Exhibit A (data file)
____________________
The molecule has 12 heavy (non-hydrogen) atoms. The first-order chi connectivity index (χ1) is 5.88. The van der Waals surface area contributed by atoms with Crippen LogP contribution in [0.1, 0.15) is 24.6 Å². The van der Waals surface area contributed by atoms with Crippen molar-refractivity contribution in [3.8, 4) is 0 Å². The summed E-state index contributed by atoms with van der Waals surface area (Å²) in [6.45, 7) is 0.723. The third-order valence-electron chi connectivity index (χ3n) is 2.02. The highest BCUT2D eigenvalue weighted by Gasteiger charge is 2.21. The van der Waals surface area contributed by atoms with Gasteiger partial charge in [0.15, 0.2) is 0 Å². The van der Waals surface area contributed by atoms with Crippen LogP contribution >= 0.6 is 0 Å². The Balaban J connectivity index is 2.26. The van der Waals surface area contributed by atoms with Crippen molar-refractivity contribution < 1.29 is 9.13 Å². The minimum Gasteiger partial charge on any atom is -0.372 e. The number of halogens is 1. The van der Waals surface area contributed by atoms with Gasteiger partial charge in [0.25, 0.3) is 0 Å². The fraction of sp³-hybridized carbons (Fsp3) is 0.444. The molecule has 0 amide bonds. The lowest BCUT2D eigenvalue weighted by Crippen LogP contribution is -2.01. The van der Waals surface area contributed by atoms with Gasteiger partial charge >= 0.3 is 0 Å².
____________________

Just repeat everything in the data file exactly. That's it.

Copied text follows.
The molecule has 12 heavy (non-hydrogen) atoms. The first-order chi connectivity index (χ1) is 5.88. The van der Waals surface area contributed by atoms with Crippen LogP contribution in [0.1, 0.15) is 24.6 Å². The van der Waals surface area contributed by atoms with Crippen molar-refractivity contribution in [3.8, 4) is 0 Å². The summed E-state index contributed by atoms with van der Waals surface area (Å²) in [6.45, 7) is 0.723. The third-order valence-electron chi connectivity index (χ3n) is 2.02. The highest BCUT2D eigenvalue weighted by Gasteiger charge is 2.21. The van der Waals surface area contributed by atoms with Gasteiger partial charge in [0.15, 0.2) is 0 Å². The van der Waals surface area contributed by atoms with Crippen LogP contribution >= 0.6 is 0 Å². The Balaban J connectivity index is 2.26. The van der Waals surface area contributed by atoms with Crippen molar-refractivity contribution < 1.29 is 9.13 Å². The minimum Gasteiger partial charge on any atom is -0.372 e. The number of halogens is 1. The van der Waals surface area contributed by atoms with Gasteiger partial charge in [0.25, 0.3) is 0 Å². The fraction of sp³-hybridized carbons (Fsp3) is 0.444. The molecule has 0 amide bonds. The lowest BCUT2D eigenvalue weighted by Crippen LogP contribution is -2.01. The van der Waals surface area contributed by atoms with Gasteiger partial charge >= 0.3 is 0 Å².